Venison is a plentiful, natural food available in most Northern hemisphere countries, but is perhaps most known and used in contemporary society in North America. The demand for venison has resulted in commercial deer farms, as well, mostly in the U.S. and New Zealand. The meat is healthier than most other red meats, such as commercial beef, pork and lamb. It is lower in fat, cholesterol, and calories than most cuts of grain-fed animals.
The deer are wild animals, so there is a gamey taste to some of the cuts, especially if overcooked, yet the texture is finer and venison can be prepared to suit the most gourmet of consumers. It is interesting to note that the word “venison” once meant the meat of all wild game, the root of the word coming from Latin, meaning to hunt or to pursue. It still relates as antelope in Africa, where there are no Cervidae species. There is even Kosher venison, readily available in Israel, New York and Chicago.
The popularity of natural meats has created a demand in restaurants throughout the world, and fresh or frozen venison is distributed widely. There was some concern about the Chronic Wasting Disease found in isolated cases in North America and Scandinavia, similar to mad cow disease, but this has not been proven to be transmissible to humans. The testing for this medical problem is being perfected successfully, more so than for cattle, for deer farmers and hunters. Generally, venison is a traditional and healthy food for most rural and Native Americans.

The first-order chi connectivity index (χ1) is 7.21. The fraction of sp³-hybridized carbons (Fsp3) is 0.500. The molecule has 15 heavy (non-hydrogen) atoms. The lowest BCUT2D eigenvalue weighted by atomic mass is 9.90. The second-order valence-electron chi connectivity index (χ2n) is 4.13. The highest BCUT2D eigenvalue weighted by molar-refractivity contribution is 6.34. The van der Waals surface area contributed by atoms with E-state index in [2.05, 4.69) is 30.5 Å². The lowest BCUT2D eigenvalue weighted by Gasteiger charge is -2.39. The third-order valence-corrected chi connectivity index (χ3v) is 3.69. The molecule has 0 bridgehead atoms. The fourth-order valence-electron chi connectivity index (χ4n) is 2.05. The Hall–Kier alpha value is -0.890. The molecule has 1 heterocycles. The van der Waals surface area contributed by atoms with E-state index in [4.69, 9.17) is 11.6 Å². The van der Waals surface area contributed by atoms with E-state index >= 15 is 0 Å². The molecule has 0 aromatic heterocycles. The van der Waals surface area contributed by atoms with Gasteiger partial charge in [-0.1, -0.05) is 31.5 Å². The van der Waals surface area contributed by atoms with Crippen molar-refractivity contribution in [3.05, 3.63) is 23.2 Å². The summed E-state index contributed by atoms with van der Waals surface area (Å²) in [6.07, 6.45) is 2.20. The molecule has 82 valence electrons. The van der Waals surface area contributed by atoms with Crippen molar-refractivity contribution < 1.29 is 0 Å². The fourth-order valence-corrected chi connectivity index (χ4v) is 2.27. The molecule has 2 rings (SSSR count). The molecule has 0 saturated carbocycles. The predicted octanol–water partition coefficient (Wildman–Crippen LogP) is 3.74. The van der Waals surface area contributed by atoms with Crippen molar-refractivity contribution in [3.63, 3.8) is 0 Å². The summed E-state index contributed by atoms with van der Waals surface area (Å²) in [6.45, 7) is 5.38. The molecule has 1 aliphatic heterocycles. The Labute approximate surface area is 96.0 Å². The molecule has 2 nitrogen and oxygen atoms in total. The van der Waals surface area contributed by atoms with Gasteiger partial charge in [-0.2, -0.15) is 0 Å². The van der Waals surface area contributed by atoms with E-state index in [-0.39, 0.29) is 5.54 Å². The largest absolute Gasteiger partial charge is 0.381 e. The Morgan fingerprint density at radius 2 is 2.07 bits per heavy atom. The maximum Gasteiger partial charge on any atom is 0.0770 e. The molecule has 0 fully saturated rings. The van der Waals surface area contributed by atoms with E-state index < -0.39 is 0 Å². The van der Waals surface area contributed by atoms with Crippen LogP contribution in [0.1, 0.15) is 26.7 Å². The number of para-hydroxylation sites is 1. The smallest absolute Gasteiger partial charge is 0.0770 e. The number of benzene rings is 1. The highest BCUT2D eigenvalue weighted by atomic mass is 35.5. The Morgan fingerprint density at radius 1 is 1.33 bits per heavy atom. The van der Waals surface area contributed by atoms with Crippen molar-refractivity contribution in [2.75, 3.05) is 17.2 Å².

While some of the most elaborate and delicious recipes for venison include adding to the low fat content with bacon or butter, it can be prepared in a healthful manner using olive oil or any moist-cooking method. Venison is often marinated with vinegar or wine and garlic, along with other herbs, for a wonderful taste treat. Venison jerky is also popular, and easily prepared in many flavor combinations. You may need to add a little oil or cheese, or mix with some beef and/or pork, to find a comparable cooking time for burgers on a grill.
The ultimate do-it-yourself website for venison would be a fun and Informative one like Venison.com. A classic gourmet approach can be found in the D’Artagnan cookbooks or website, or even an American trail version in the L.L. Bean Cookbook. Restaurants like Doc Martin’s in Taos, New Mexico have incredible traditional American venison cooking up-scaled to sublime. Do explore this amazing food and enjoy the good health of natural free-range eating.